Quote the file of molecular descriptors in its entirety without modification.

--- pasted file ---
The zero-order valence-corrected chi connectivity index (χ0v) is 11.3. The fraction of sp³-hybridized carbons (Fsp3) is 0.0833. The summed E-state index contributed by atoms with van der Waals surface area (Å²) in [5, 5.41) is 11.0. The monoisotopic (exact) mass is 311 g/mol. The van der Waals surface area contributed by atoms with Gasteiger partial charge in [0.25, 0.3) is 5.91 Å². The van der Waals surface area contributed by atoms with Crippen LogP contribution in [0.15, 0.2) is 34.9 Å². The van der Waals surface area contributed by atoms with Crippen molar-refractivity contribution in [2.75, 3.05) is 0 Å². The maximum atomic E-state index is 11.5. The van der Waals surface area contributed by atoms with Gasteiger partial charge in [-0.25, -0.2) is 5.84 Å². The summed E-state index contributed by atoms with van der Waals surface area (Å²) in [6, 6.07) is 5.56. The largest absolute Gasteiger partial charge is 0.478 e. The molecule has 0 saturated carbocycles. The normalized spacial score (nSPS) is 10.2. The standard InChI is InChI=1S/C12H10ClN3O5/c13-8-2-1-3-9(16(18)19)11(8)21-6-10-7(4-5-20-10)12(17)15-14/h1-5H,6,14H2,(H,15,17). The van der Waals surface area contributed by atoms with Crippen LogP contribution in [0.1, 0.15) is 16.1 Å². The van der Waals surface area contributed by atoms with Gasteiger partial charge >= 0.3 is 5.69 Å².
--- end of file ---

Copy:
The zero-order valence-corrected chi connectivity index (χ0v) is 11.3. The fraction of sp³-hybridized carbons (Fsp3) is 0.0833. The summed E-state index contributed by atoms with van der Waals surface area (Å²) in [5, 5.41) is 11.0. The monoisotopic (exact) mass is 311 g/mol. The van der Waals surface area contributed by atoms with Gasteiger partial charge in [0.25, 0.3) is 5.91 Å². The van der Waals surface area contributed by atoms with Crippen LogP contribution in [0.15, 0.2) is 34.9 Å². The van der Waals surface area contributed by atoms with Crippen molar-refractivity contribution in [2.75, 3.05) is 0 Å². The maximum atomic E-state index is 11.5. The van der Waals surface area contributed by atoms with Gasteiger partial charge in [-0.25, -0.2) is 5.84 Å². The summed E-state index contributed by atoms with van der Waals surface area (Å²) in [6, 6.07) is 5.56. The largest absolute Gasteiger partial charge is 0.478 e. The molecule has 0 saturated carbocycles. The normalized spacial score (nSPS) is 10.2. The standard InChI is InChI=1S/C12H10ClN3O5/c13-8-2-1-3-9(16(18)19)11(8)21-6-10-7(4-5-20-10)12(17)15-14/h1-5H,6,14H2,(H,15,17). The van der Waals surface area contributed by atoms with Crippen LogP contribution in [0.1, 0.15) is 16.1 Å². The van der Waals surface area contributed by atoms with Gasteiger partial charge >= 0.3 is 5.69 Å².